There is no exit-strategy manual for baseball legends on the cusp of retirement.
Boston slugger David Ortiz, who had announced 2017 would be his final season, basked in a standing ovation upon being removed for a pinch-runner during a playoff-elimination game against Cleveland at Fenway Park. Ortiz stuck around for a more prolonged ovation after the Red Sox lost, doffing his cap to fans who also stuck around.
On the other hand, Ernie Banks, the most beloved player ever to wear a Chicago Cubs uniform, took his last at-bats in a low-key mood during his team's 1971 home finale. Although few in the crowd of 18,505 expected him to return for a 19th season – he'd hit .193, with three homers and six runs batted in – the Cubs provided no recognition that Banks' Hall of Fame career had reached the finish line.
Which brings me to Ichiro Suzuki. The Mariners reportedly have informed Ichiro of his status, and Ichiro reportedly is comfortable with it.
Be the first to know.
No one covers what is happening in our community better than we do. And with a digital subscription, you'll never miss a local story.
The plan, I presume, will be to replace the 44-year outfielder on the roster with somebody capable of contributing more than the nine singles he collected in April. If that's the case, the Mariners weekend series against the Angels at Safeco Field presents an opportunity for Ichiro to go out in the grand style that David Ortiz did, rather than the drab style that Ernie Banks did.
Definition of grand style: Allowing Ichiro a chance to face Shohei Ohtani, the most acclaimed rookie from Japan since, well, Ichiro. As you may have heard, Ohtani is a dual threat phenomenon, a high-velocity strikeout pitcher able to to hit mammoth home runs between starts.
His next start will come in Seattle. Angels manager Mike Scioscia hasn't revealed whether that's Friday, Saturday or Sunday, but whenever Ohtani takes the mound, Ichiro needs to be standing at the plate, preparing for the pitch – bat held vertically, ready to uncoil – in a pre-swing process that's less a routine than a ritual.
With the Astros seemingly destined to repeat as AL West champs, the Angels are looming as a threat to claim one of the two wild-card playoff berths the Mariners also covet. Between these teams, every game is critical.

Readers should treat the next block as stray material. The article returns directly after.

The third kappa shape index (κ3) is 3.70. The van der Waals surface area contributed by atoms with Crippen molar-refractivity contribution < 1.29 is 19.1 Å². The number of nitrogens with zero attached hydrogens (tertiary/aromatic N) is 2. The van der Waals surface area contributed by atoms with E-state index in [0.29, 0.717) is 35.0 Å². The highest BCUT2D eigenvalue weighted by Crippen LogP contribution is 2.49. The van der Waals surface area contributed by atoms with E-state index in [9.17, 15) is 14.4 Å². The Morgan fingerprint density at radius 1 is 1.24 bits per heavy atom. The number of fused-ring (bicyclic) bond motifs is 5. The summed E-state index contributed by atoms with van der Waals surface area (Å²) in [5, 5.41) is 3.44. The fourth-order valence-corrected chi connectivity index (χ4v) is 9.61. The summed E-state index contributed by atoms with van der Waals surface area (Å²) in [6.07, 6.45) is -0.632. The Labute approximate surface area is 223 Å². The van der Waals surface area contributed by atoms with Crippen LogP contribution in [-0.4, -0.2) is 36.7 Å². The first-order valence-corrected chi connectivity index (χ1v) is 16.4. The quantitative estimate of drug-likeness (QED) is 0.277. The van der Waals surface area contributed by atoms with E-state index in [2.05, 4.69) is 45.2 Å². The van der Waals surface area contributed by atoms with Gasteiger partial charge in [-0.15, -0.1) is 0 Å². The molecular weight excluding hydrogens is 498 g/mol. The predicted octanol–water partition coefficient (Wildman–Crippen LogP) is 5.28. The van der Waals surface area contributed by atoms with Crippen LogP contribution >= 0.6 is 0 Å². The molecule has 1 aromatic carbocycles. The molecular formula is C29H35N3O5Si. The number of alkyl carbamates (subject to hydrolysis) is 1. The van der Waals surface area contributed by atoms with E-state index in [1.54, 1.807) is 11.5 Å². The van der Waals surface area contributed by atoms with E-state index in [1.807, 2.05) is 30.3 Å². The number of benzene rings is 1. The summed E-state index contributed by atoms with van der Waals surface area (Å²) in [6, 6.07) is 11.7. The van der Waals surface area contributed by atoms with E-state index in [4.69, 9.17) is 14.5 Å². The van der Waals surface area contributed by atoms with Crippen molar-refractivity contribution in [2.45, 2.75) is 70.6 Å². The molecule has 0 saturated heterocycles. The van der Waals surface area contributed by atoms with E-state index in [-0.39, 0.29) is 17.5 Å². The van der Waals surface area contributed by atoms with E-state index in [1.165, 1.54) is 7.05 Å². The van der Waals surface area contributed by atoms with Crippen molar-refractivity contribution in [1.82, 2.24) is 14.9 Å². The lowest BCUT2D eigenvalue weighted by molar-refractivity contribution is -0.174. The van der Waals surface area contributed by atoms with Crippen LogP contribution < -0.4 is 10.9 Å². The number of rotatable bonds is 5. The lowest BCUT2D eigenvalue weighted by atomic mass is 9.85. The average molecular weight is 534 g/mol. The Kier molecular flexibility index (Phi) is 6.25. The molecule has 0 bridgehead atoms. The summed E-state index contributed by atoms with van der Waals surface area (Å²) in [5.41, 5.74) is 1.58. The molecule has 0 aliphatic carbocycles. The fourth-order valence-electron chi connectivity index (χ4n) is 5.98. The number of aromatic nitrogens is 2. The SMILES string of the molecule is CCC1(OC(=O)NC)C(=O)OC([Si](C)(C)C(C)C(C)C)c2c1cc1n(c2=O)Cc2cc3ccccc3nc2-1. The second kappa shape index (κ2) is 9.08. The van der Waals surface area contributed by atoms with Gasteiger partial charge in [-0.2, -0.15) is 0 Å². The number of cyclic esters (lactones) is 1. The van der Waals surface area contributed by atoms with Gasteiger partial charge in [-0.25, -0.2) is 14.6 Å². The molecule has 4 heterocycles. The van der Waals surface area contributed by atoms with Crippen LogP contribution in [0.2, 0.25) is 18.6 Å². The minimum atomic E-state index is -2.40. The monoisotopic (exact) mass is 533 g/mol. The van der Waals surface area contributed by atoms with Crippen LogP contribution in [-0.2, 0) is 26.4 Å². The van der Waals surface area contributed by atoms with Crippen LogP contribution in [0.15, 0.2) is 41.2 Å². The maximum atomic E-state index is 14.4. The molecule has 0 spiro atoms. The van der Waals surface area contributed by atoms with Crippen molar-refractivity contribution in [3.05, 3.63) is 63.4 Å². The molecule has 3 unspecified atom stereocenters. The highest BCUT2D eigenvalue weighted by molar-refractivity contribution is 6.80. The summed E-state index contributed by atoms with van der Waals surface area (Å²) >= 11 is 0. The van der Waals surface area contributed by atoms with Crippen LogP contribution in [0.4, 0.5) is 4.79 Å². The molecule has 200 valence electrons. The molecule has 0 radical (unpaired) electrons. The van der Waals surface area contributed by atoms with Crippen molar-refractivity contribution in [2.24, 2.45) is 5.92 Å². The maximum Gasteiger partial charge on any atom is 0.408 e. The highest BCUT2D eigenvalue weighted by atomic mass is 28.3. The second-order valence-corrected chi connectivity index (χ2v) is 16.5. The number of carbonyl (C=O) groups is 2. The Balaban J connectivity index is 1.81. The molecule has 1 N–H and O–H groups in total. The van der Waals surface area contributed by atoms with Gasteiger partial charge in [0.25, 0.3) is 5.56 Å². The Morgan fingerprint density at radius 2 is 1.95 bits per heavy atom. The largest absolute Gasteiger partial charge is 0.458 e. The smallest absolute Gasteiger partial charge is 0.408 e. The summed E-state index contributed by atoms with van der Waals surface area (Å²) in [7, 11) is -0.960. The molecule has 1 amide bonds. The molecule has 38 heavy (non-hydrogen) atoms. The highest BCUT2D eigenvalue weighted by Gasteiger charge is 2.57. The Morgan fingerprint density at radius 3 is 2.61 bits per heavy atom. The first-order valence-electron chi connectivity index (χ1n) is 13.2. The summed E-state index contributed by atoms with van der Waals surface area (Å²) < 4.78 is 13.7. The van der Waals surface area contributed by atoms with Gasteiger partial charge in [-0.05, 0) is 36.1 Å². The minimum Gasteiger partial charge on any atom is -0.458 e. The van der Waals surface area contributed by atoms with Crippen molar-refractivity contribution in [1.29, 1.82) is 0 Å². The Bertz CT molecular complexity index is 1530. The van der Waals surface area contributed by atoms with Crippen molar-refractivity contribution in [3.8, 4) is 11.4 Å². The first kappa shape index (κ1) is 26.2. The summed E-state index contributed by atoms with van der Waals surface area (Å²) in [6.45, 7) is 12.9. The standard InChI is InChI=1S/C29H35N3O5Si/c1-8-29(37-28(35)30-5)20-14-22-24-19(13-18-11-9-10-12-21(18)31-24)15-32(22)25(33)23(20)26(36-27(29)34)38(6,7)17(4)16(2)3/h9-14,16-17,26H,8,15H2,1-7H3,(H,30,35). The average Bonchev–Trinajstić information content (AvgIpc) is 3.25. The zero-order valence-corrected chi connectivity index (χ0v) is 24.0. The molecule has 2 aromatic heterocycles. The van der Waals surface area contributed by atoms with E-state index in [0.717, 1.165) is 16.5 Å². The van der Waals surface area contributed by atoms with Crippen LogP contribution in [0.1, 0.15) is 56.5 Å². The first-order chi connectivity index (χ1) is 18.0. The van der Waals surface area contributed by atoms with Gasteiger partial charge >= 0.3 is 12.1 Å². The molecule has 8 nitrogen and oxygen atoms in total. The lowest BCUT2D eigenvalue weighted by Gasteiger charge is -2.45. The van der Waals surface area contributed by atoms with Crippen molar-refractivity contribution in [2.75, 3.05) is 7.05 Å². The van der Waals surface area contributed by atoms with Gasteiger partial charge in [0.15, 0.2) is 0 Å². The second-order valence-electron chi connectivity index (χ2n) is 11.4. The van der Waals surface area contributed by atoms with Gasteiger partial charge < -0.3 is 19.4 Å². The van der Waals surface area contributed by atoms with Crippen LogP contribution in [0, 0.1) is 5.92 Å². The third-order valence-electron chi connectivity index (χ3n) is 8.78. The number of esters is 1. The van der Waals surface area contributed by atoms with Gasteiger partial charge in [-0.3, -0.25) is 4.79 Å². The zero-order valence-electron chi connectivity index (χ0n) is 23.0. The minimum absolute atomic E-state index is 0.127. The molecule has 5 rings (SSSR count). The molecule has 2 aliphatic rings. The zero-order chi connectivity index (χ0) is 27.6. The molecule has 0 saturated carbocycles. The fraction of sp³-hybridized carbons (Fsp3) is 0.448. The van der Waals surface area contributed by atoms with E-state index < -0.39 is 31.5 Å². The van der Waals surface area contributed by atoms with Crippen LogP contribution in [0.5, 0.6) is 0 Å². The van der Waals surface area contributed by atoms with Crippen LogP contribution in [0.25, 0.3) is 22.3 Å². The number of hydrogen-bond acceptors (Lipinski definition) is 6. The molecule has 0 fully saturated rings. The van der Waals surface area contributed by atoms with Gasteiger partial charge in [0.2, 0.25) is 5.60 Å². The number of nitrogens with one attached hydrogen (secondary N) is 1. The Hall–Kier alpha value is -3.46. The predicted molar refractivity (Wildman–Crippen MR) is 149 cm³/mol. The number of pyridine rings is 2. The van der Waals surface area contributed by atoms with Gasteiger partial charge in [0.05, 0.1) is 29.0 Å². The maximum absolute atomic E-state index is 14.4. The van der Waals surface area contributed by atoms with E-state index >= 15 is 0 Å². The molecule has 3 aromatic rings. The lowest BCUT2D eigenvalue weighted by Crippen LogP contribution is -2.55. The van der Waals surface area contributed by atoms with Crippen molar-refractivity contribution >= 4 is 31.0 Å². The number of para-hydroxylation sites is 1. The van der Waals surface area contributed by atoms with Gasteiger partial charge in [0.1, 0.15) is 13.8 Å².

Sentimentality shouldn't dictate any lineup Seattle manager Scott Servais cobbles together against the Angels. Winning is the No. 1 priority, and the sideshow of Japan's newest sensation throwing pitches to Japan's most accomplished hitter ranks a distant second.
But every once in a while, a situation calls for smart guys who love baseball to push the business-as-usual plate aside for the good of the game. The sports world these days is revolving around the NBA and NHL playoffs and, of course, the NFL, which has achieved its ambition of 24/7 ubiquity.
Baseball? It's an afterthought. Everybody's talking about LeBron James and Steph Curry and the NFL Network's 100 best players list offered in gradual increments designed to assure viewers stay tuned for the latest 100 best update culminating in arguments among the dumb and dumber.
Ichiro vs. Ohtani – the old, wise sage vs. the kid who grew up idolizing him – packs the potential of an international spectacle profound enough to qualify for top billing on ESPN's SportsCenter. A baseball highlight in May. Imagine that.
But arranging such a highlight is fraught with complications, beginning with the question of where to insert Ichiro in the lineup. Dee Gordon is the leadoff hitter, the spark plug of the most dynamic Mariners' batting order we've ever seen. Ichiro is not a leadoff guy any more. He's a No. 9 guy.
While it's likely Ohtani would pitch to Seattle's ninth hitter, nothing is guaranteed. A few weeks ago, Ohtani's start was cut short in the second inning because of a blister. A minor injury, no big deal, but a frustration that underscored the volatility of throwing baseballs at 100 mph.
There's only one way to assure that Ichiro steps into the batter's box against Ohtani: As a leadoff hitter.
The numbers suggest that's crazy. Gordon, whose 5-for-5 effort on Tuesday night improved his batting average to .339, is on the kind of tear Ichiro hasn't enjoyed in a decade.
But when a once-in-a-lifetime confrontation is in the mix, when baseball history is awaiting, adjustments are required. Installing Ichiro as the leadoff hitter against Ohtani, for at least one at-bat, would be a proper scenario due a franchise icon.
With magic in the air, I wouldn't be surprised if Ichiro seized the moment. He knows he's done, we know he's done, but Ichiro's remarkable big-league career is steeped in the premise that anything is possible when there's a bat in his hands.
Memo to the Mariners: Make Ichiro vs. Ohtani happen. Make it a celebration replete with thousands of flashbulbs flickering from the stands.
A home run similar to the fireworks Roy Hobbs set off in the "The Natural" is the ultimate fantasy, but I'm prone to foresee events in the real world that has no mercy on baseball players well past their prime.
Ichiro blasting a light-tower shot is out of the question.
May he settle for a triple, and take a bow.